Jeff Daniels, a professor of counseling psychology at West Virginia University, said one reason students don’t tell teachers or administrators about potential threats is because of a “code of silence” that can exist among young people. Students sometimes don’t want to be seen as a “snitch,” he said.

This culture of silence is created in part by “zero-tolerance” policies at schools that take a punitive approach toward any potential involvement in violence, experts say.

It’s crucial that school administrators and teachers build positive relationships with all students to ensure students know they can trust them, Daniels said.

“They have to be involved in the students’ lives,” said Daniels, who is compiling a database of averted school shootings. “They have to know what baselines each student has, and whether a student comes and reports a concern or a teacher, or somebody, reports a change in the student’s baseline behavior, they need to get to that student in the right way — not in a punitive way, but in a ‘What can we do to help you?’ way.”

A key motivation for the federal study on school shootings was to understand what could be done to prevent them.


Marisa Randazzo, who co-directed the federal study, said public schools are often challenged to tackle a lot with limited resources, and in efforts to prevent school shootings, it’s best if the onus isn’t placed solely on the school.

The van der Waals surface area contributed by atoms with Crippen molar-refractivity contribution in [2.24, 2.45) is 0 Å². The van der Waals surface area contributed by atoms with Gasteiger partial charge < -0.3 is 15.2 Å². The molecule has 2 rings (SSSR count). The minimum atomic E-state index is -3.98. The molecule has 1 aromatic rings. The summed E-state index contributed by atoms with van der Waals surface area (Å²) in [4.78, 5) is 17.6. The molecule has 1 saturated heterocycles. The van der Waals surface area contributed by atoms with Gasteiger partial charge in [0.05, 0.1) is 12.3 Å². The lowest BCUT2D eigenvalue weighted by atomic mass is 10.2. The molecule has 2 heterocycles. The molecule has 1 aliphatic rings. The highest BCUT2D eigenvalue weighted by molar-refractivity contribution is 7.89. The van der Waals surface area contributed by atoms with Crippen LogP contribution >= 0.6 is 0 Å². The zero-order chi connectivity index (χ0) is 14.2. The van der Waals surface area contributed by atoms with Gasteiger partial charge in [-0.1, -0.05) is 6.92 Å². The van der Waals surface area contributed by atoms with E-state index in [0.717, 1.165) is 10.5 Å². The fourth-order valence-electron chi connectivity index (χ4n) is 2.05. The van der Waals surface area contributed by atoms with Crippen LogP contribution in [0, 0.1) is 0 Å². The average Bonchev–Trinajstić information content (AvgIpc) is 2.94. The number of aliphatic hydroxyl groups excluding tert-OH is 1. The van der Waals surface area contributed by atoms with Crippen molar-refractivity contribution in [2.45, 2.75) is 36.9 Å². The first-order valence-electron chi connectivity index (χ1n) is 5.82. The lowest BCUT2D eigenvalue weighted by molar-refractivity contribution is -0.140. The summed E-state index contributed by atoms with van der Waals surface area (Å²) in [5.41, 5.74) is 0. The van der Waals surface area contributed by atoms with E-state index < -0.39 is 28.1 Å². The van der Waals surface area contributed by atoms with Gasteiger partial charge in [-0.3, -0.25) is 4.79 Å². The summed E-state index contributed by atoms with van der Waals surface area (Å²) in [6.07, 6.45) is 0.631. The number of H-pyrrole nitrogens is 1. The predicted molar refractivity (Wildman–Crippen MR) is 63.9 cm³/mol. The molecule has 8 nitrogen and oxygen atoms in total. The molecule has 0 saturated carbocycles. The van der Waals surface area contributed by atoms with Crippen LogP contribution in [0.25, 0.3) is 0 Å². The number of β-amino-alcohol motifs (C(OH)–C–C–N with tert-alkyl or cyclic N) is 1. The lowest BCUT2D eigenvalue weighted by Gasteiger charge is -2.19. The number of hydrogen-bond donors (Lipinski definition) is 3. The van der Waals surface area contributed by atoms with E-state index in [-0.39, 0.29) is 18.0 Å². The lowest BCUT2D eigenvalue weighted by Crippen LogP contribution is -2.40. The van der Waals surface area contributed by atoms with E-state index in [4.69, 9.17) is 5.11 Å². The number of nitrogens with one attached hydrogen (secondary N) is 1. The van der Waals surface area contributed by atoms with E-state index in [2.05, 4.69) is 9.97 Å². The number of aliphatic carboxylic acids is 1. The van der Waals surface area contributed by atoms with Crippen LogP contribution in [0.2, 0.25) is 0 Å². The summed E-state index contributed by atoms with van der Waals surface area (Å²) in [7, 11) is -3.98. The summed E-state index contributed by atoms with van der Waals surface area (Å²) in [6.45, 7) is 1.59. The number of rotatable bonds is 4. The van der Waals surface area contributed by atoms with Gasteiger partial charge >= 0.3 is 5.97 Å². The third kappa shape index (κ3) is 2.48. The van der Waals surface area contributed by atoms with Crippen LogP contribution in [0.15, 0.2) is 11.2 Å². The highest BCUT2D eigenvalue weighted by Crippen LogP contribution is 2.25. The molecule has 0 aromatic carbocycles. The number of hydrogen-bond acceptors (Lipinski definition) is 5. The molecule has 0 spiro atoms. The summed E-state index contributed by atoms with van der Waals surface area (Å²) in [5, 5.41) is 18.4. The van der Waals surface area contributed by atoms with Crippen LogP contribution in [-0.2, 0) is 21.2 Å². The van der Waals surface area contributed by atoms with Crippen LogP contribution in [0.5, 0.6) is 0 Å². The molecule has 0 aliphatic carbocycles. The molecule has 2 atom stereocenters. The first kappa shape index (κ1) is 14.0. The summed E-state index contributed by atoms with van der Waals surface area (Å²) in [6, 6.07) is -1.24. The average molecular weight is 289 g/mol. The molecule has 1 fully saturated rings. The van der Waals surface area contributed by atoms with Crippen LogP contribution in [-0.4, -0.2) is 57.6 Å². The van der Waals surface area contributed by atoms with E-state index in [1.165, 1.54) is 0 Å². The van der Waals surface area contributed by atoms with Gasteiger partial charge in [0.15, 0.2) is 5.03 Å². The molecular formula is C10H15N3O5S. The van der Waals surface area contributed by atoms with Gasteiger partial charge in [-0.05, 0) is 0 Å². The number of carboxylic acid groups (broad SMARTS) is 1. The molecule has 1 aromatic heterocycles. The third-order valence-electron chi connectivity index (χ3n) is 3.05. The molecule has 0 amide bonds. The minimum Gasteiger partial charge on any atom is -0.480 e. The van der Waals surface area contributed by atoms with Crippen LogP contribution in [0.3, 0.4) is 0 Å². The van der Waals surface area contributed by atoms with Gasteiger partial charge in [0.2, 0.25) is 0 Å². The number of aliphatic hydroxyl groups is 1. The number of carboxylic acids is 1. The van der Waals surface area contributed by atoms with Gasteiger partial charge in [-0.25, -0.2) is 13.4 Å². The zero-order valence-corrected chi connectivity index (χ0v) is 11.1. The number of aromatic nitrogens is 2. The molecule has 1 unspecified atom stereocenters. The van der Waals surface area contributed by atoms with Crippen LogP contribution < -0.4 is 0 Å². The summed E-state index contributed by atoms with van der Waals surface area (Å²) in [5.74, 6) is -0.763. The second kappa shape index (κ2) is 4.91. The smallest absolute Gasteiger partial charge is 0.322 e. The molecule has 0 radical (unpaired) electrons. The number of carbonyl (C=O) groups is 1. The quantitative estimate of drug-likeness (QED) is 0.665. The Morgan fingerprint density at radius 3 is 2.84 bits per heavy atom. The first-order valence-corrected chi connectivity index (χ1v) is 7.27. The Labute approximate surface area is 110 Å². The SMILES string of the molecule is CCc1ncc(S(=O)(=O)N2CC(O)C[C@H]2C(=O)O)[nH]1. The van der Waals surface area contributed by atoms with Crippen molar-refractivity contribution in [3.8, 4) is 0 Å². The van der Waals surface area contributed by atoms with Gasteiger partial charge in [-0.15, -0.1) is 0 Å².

Instead, schools should work with local law enforcement and mental health professionals to create a threat assessment team that collaborates on cases in which students are thought to be struggling and potentially at risk of violence, Randazzo said.

After the Virginia Tech massacre in 2007, state legislators passed a law requiring schools and colleges to have threat assessment teams and created a state entity that provides training to police officers, teachers, counselors and others who would be on the teams.

In Salem, Ore., a threat assessment team has been established in both the school district and the community to help ensure that if a student is expelled for threats of violence, there’s someone who will follow up to make sure the student gets help, Randazzo said.

“Many local law enforcement don’t get training on threat assessment, and that’s a critical missing piece,” Randazzo said. “Yes, we can do this in schools, we can do this in workplaces, but if our local law enforcement doesn’t have these skills also, we’re going to have a big gap.”

Jack Levin, professor emeritus and co-director of the Brudnick Center on Violence and Conflict at Northeastern University in Boston, said clues and indicators left by a troubled person should not be ignored.


“The best thing we could do to prevent mass murder is to get in touch with people who are in trouble — not those who are just troublesome, but those who are troubled, those who are suffering and need our assistance,” Levin said. “That’s how we could prevent murder.”


Times staff writers Matt Pearce and Jenny Jarvie contributed to this report.